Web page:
Clothes shrink because of the chemical and physical properties of fibers from natural sources, especially cotton, wool and linen.
The individual fibers in yarns are made of long polymer chains, or strands of giant molecules.
In their natural state, the chains are scrolled up or crinkled.
In preparing them for spinning and weaving, the first step is usually a straightening of the fibers by processes like carding wool.
However, the fibers try to go back to their natural state.
Moving from one state to another requires crossing an energy barrier. It even takes energy to get back to the lowest-energy, most disordered state.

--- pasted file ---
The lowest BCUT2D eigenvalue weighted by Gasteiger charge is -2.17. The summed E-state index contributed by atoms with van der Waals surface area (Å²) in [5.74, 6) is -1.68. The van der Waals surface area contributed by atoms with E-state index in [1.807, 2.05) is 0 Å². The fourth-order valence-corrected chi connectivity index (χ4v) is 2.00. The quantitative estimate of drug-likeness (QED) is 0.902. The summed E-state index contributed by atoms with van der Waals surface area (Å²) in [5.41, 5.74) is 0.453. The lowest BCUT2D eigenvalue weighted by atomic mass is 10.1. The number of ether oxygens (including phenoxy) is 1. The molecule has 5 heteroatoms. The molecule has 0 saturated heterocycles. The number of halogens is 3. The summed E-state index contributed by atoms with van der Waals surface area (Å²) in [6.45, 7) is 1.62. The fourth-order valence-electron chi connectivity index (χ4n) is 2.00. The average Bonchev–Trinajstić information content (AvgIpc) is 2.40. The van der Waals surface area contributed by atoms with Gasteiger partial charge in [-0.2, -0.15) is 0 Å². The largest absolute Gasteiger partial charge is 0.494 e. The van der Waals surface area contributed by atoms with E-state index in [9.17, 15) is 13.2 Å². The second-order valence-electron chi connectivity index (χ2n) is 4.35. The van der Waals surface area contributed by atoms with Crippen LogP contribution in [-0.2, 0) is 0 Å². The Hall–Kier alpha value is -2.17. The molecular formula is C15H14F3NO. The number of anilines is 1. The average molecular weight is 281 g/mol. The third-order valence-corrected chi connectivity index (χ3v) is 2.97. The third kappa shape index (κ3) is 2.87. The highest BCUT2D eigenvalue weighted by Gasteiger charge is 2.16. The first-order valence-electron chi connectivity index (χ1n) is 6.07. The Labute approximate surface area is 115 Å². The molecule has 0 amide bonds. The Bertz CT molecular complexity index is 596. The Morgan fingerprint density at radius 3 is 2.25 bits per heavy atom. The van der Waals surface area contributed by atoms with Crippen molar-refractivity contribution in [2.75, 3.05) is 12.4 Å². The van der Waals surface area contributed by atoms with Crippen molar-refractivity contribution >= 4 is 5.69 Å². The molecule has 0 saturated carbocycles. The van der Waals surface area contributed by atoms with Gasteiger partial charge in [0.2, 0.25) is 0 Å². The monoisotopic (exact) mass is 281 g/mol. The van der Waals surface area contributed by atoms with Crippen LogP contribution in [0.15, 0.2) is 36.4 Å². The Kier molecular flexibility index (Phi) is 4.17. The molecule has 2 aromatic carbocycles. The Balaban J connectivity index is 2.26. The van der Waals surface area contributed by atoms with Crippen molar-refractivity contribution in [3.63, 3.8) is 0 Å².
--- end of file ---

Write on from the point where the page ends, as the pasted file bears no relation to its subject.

Hot temperatures in laundering give the fibers the energy that allows them to change state so that the long polymer chains scroll back up again.
There is little shrinkage in synthetic fibers, because their polymers can be designed the way the makers want, and they start off in a straightened state.